In 2002, the Shiv Sena wooed Mumbaiites with its ‘Mee Mumbaikar’ campaign. Now, ally-turned-rival Bharatiya Janata Party (BJP) has given it a spin. Its campaign’s tagline, ‘Mee khara Mumbaikar’, or, I am the real Mumbaikar’, has started appearing on billboards in some parts of the city, and the battle for the nation’s richest civic body has turned into a fight over who owns the city and its residents.
This new look of the campaign is likely to also appear in print and television advertisements from next week.
The campaign, which the BJP said has been “ground-tested” with all sections of the city, is an attempt to capture Mumbai’s spirit and BJP’s vision for it.
It also challenges the Sena’s claim of being connected to the city with an umblical chord and its notion that the first right of the city goes to the Marathi manoos.
“Our campaign addresses every citizen living in the city, whether it’s is fisherfolk or north Indians. It is an aim to capture the spirit of the city that is inclusive and cosmopolitan. The campaign will showcase the chief minister’s vision for Mumbai and our PM Narendra Modi’s central tenet of “Sab ka saath Sab ka Vikas” (development for all),’’ said Shweta Shalini, BJP spokesperson, also in charge of the party’s election war room.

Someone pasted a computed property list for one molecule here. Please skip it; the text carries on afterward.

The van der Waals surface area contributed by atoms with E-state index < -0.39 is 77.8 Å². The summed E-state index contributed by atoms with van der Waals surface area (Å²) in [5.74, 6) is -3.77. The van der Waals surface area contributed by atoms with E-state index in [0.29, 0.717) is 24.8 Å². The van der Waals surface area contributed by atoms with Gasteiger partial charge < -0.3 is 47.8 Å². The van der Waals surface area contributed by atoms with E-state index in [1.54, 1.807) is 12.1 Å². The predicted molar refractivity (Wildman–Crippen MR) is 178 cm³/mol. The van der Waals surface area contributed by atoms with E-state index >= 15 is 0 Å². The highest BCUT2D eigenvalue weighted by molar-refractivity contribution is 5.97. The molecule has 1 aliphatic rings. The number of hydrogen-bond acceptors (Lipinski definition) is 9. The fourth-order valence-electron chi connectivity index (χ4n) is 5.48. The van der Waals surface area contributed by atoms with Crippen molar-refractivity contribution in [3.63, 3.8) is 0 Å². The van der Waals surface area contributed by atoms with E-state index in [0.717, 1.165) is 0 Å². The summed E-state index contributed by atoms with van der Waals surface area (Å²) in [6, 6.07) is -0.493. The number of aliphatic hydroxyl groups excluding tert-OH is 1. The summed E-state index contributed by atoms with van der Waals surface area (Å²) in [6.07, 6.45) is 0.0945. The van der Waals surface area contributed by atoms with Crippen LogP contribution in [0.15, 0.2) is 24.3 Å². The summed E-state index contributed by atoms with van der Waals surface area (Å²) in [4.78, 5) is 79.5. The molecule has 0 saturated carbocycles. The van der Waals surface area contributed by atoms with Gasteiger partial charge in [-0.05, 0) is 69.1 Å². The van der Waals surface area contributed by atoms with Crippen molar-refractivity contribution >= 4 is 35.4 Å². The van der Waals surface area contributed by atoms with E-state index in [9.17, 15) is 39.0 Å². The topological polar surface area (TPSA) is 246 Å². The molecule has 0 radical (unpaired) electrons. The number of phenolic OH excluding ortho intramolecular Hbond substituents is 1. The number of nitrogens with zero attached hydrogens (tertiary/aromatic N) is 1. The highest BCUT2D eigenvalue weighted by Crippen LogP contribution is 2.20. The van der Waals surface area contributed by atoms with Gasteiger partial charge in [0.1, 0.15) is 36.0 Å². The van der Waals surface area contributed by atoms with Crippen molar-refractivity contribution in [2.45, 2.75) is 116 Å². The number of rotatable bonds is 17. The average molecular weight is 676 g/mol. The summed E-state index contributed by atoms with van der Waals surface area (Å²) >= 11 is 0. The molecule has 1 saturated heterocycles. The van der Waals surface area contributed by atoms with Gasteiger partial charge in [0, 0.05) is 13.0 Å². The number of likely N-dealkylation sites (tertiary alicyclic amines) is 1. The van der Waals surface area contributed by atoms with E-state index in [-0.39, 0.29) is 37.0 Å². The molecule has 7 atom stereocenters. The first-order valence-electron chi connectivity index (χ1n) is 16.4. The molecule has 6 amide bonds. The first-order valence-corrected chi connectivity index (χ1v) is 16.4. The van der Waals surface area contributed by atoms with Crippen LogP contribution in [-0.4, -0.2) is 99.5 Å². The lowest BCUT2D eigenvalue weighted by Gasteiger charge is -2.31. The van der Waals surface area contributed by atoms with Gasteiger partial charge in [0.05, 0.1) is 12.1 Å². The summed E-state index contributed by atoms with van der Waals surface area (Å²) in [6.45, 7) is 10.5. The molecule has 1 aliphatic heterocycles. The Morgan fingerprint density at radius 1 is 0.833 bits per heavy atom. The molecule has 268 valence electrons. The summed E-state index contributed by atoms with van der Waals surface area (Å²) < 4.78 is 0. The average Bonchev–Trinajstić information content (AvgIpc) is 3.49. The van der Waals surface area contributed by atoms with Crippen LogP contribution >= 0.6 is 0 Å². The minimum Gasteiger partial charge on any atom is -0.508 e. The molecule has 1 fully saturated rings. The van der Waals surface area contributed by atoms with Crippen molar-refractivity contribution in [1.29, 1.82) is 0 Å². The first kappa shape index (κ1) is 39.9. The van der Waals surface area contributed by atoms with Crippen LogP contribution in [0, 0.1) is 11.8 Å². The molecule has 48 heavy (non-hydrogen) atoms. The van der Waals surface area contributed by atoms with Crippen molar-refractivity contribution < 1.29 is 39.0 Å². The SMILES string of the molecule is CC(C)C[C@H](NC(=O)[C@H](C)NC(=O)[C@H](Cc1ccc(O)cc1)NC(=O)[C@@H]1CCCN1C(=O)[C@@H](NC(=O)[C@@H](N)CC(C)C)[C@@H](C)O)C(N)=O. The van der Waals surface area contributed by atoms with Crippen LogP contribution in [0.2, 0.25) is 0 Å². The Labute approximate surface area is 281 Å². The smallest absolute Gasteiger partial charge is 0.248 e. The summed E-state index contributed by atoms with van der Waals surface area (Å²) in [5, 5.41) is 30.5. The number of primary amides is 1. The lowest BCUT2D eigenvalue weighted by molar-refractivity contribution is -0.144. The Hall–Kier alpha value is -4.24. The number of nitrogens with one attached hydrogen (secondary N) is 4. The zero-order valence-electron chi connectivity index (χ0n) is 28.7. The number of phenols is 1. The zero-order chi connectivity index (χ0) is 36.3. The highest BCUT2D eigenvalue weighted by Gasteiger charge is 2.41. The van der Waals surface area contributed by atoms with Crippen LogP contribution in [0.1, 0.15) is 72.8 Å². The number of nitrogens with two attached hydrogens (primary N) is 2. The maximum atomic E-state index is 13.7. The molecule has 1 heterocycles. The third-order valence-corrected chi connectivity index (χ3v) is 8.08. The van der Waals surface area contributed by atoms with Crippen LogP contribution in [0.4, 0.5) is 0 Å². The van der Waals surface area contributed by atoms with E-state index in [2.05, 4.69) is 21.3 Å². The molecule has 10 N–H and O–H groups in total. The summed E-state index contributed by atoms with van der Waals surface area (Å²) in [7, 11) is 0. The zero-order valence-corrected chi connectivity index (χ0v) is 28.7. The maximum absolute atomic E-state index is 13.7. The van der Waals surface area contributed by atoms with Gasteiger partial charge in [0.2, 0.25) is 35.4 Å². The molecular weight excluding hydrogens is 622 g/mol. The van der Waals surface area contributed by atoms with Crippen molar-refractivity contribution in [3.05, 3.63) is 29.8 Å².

All posters and advertisement material will be headlined by chief minister Devendra Fadnavis and Prime Minister Narendra Modi. They will also feature party president Amit Shah, state president Raosaheb Danve and city chief Ashish Shelar .
Other buzz words for the BJP’s campaign are ‘transparency’ and ‘transformation’. The party has started a Twitter handle BJP4MCCGM, a Facebook page and a website, all solely to target young voters during the campaign.
In short, if the campaign material is anything to go by, the “real” Mumbaiite is one who will vote for performance and development. The campaign will showcase the proposed metro network, Shivaji memorial, coastal road, CCTV cameras and the host of other projects that were proposed and implemented over the past two years by the Fadnavis government. The BJP has also appropriated Maratha king Shivaji in a big way in its campaign, in a direct challenge to the Sena which has so far claimed rights over his legacy.
In October, Mumbai city chief Shelar had first released the party’s Mee Mumbai campaign, which has now been developed further. The party has carefully cultivated non-Maharashtrian votes in its favour for the upcoming polls and is now focussing on making a dent in the traditional Marathi votebank of the Sena.